Cell Phone Facts - Consumer Information on Wireless Phones (Information Provided By: FDA and FCC) FDA FCC
All Q&A's

Wireless Phones
*Interference with
 Medical Devices


Radiofrequency Energy

Base Stations

Safety Standards

About My Phone
*SAR Values for Wireless

Additional Information
*Other Sources
*Contact Us


Digital Wireless Phones to be Compatible with Hearing Aids

On July 10, 2003, the Federal Communications Commission (FCC) modified the exemption for wireless phones under the Hearing Aid Compatibility Act of 1988. This means that wireless phone manufacturers and service providers must make digital wireless phones accessible to individuals who use hearing aids.

For more information, please go to FCC’s Consumer Alert on accessibility of digital wireless phones

Wireless telephones are hand-held phones with built-in antennas, often called cell, mobile, or PCS phones. These phones are popular with callers because they can be carried easily from place to place.

Wireless telephones are two-way radios. When you talk into a wireless telephone, it picks up your voice and converts the sound to radiofrequency energy (or radio waves). The radio waves travel through the air until they reach a receiver at a nearby base station. The base station then sends your call through the telephone network until it reaches the person you are calling.(Diagram of a phone radiating waves outward. Caption: Making a phone call. Next to it is a diagram of a tower sending out waves which are intercepted by a phone. Caption: Receiving a Phone Call.)

When you receive a call on your wireless telephone, the message travels through the telephone network until it reaches a base station close to your wireless phone. Then the base station sends out radio waves that are detected by a receiver in your telephone, where the signals are changed back into the sound of a voice.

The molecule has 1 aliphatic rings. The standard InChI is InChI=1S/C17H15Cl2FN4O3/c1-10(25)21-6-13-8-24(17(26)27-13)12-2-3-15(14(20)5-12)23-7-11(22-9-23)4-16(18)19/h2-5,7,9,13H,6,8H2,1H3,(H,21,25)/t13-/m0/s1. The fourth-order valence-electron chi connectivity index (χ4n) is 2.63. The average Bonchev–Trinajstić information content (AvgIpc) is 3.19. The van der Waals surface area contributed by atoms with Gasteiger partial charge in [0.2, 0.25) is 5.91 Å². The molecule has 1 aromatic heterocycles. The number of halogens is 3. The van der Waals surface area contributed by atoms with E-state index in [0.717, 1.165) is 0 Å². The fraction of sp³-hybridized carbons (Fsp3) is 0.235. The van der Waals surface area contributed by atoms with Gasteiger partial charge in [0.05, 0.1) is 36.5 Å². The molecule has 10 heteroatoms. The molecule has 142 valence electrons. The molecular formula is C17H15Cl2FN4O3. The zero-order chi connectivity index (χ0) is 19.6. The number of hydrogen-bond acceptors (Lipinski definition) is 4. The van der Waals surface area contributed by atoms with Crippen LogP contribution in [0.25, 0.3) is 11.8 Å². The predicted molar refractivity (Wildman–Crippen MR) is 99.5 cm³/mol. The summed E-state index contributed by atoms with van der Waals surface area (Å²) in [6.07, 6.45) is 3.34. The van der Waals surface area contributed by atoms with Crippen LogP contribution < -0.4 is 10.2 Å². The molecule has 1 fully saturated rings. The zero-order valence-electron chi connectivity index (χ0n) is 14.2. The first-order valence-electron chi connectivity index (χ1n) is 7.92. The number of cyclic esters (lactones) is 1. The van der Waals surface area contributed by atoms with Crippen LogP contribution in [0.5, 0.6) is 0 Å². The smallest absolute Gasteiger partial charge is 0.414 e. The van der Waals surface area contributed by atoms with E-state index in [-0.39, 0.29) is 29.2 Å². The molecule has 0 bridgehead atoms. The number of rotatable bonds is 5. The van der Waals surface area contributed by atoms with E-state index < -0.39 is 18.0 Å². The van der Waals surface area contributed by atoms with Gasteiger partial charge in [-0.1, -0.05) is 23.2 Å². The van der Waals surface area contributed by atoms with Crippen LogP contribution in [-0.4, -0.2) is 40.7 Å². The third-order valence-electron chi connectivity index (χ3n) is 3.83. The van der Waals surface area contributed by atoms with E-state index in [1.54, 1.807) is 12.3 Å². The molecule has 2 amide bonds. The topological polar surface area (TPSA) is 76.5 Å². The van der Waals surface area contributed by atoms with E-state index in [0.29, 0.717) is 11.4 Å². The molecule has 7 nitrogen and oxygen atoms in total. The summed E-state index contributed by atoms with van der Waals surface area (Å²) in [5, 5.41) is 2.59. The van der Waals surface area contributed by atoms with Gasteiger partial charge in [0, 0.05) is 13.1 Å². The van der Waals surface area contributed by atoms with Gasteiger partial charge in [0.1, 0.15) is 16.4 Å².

The Federal Communications Commission (FCC) and the Food and Drug Administration (FDA) each regulate wireless telephones. FCC ensures that all wireless phones sold in the United States follow safety guidelines that limit radiofrequency (RF) energy. FDA monitors the health effects of wireless telephones. Each agency has the authority to take action if a wireless phone produces hazardous levels of RF energy.

FDA derives its authority to regulate wireless telephones from the Radiation Control provisions of the Federal Food, Drug, and Cosmetic Act (originally enacted as the Radiation Control for Health and Safety Act of 1968). [http://www.fda.gov/cdrh/comp/eprc.html].

FCC derives its authority to regulate wireless telephones from the National Environmental Policy Act of 1969 (NEPA) and the Telecommunications Act of 1996 [http://www.fcc.gov/telecom.html